A renowned university has come up with a new concept of a fuel cell. If implemented, biodiesel plants will no longer produce hazardous wastewater and be dependent on fossil fuel. Microbes are used for both gleaning ethanol and cleaning water. Ethanol can then be reincorporated into the process.
According to the researchers, glycerol is saturated in the market and so all traditional approaches for transporting wastewater to a treatment plant are associated with high fees. If this wastewater can be made non-toxic at the site by using microbes, then bioethanol can be generated with a new technique. This can serve as a replacement for methanol while eliminating the hazards associated with wastewater
The researcher told the press that patented adaptive-engineered bacteria — Geobacter sulfurreducens, serves as the foundation of the entire concept. These are microbes that are effective in the cleaning of nuclear waste and improving biofuel processes. Their nanowires or conductive pili are responsible for an electrical activity which removes toxicity from waste water.
The researcher added that they could achieve results only after spending a significant amount of time, but in the end they were successful, and so it was worth it. They finally managed to create a robust bacterium that could be paired with Geobacter. Both of them were modified and made to collaborate with each other so that all waste could be removed. The researcher also said that combined together, the appetites of these organisms for toxicity was inexhaustible.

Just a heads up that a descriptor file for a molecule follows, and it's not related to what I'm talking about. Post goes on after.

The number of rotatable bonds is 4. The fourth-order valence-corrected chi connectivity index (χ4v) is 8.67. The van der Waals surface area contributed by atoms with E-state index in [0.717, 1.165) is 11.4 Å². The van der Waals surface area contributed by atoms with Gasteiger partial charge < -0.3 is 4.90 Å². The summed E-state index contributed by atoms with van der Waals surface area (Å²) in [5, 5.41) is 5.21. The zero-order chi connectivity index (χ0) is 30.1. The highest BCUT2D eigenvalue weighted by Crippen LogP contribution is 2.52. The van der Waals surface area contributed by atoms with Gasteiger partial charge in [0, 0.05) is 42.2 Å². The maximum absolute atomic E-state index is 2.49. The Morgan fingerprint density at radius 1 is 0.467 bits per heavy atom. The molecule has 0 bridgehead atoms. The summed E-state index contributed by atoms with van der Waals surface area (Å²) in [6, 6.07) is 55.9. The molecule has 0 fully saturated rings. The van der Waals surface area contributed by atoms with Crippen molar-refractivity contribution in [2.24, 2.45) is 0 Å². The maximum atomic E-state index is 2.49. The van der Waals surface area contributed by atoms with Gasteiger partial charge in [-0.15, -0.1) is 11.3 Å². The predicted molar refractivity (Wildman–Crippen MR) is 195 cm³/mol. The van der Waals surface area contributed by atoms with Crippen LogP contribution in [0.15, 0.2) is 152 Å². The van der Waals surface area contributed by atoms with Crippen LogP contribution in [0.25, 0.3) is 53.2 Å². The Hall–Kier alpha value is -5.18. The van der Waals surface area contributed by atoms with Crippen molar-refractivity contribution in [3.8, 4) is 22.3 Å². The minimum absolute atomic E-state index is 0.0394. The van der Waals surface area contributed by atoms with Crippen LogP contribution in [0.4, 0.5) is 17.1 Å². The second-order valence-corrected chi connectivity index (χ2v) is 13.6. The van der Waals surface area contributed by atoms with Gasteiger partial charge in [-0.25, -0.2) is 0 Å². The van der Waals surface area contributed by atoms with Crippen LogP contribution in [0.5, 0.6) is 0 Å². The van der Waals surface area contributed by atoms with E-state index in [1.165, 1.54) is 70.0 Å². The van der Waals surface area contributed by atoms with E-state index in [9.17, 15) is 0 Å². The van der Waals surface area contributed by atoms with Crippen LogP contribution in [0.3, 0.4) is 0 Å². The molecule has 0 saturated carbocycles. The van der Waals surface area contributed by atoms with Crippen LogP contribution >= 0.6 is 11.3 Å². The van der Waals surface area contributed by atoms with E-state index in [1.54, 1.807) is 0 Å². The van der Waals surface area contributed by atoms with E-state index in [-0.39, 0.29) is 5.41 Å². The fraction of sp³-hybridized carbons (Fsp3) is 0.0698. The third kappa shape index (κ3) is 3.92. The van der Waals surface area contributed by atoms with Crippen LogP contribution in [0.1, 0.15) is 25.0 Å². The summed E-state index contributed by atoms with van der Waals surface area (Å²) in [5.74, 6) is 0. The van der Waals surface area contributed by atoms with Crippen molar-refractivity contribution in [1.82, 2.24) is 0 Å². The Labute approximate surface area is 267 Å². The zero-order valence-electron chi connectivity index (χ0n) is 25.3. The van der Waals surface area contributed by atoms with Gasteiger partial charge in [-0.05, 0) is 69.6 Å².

The developed bacterium ferments waste and produces bioethanol in the process. This is a reusable substance and can be used for generating biodiesel. Geobacter eliminates waste produced during the fermentation process to produce electricity.
The entire process, formally called microbial electrolysis, takes place in MECs or cells. Electricity is not produced as an output. Instead, a small amount of it is used as input. In return, hydrogen is generated and the efficiency of the cells increases significantly.
While the lab results have been successful, the concept has yet to be transferred onto a commercial scale. The research team is working on this right now and is in the process of generating prototypes that will be capable of handling large amounts of waste. Once this is achieved, industrial units will be developed and then tested at a biodiesel plant.
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